Streamlined and Up-to-Date: How Agile Documentation Benefits Your Users


Agile documentation keeps software instructions current with frequent updates. It focuses on user needs by providing clear explanations, new feature breakdowns, and migration guides. Easy navigation, search, and collaboration tools ensure users can find what they need quickly.

The Agile Manifesto emphasizes, "Working software over comprehensive documentation," but that does not imply that documentation is not important, since without some documentation the software features and usability may not be known. Moreover, regulated industries require documentation. Software documentation, like the software itself, needs to be updated periodically. This article explores how to make documentation development agile to keep it in sync with agile software development.

Supported Platforms

Let’s say a user is familiar with a particular software, but they need to find out whether the software can be run with certain operating system platforms and other associated software. For a user to be able to start using a new software, a list of supported platforms should be provided at the outset. The supported platforms or systems should be grouped into categories, for example, Oracle JDeveloper and ADF 12c (12.2.1) Supported Systems.

New Features

First and foremost, each new software version (major or minor) should be accompanied by a new features documentation, such as What Is New in [Software] Version [n.nn]. The new features documentation includes a detailed description of each new feature, illustrated with examples. It should also include a discussion on:

  • What is the benefit of the new feature,
  • Who should use the new feature,
  • When should the new feature be used, and
  • Any dependencies the new feature requires to be pre-installed

Diagrams should illustrate any concepts and procedures involved. The new features could be grouped into top-level features, minor enhancements, configuration-related changes (such as new settings and variables), and any internal new features that a user does not directly use but is affected by.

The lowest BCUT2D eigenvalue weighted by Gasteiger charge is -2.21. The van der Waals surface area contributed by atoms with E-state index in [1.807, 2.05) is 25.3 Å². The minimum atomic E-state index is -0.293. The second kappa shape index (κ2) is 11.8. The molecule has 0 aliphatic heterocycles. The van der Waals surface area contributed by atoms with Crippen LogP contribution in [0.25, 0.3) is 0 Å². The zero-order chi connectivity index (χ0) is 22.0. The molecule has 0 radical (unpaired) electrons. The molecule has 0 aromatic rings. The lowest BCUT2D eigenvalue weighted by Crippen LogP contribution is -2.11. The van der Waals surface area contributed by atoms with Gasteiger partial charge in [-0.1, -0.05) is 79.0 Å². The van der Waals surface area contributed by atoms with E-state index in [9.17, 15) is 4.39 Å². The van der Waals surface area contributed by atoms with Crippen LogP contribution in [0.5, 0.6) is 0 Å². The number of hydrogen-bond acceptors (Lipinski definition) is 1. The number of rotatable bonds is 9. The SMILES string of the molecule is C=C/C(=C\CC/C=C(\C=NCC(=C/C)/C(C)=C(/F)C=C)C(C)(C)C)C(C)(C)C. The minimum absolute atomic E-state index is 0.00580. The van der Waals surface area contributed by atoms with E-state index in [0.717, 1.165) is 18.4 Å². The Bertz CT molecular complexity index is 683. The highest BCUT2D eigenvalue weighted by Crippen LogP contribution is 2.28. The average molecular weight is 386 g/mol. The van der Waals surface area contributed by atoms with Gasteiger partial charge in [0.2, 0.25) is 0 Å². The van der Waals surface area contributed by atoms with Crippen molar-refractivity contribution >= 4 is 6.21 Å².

The new features should also include features that are deprecated. An alternative solution should be recommended in lieu of the deprecated features. Any features that are removed should also be discussed, or at least listed.

Group Documentation by Version

To keep documentation agile, it should be grouped by version so that a user does not have to sift for information from an ever accumulating documentation heap. A drop-down list can be provided to choose documentation for a specific version. An example drop-down is shown in MySQL Server documentation.

Migration Guide

A migration guide should be provided for a user to be able to migrate from one version to another—usually from an earlier version to a later version. A migration matrix may be included in table format for easy reference to supported/unsupported migration paths. An example migration matrix is shown for JDeveloper migration.

The migration guide should discuss not only the procedure to migrate, but should also provide recommendations on:

  • When to use a specific version
  • Any requirements for compatible software
  • Any tools that facilitate migration

Code Examples

Develop new code examples for new features. Some developers find it easier to directly adapt existing code examples for their use case. Code examples should be included for each of the supported programming languages.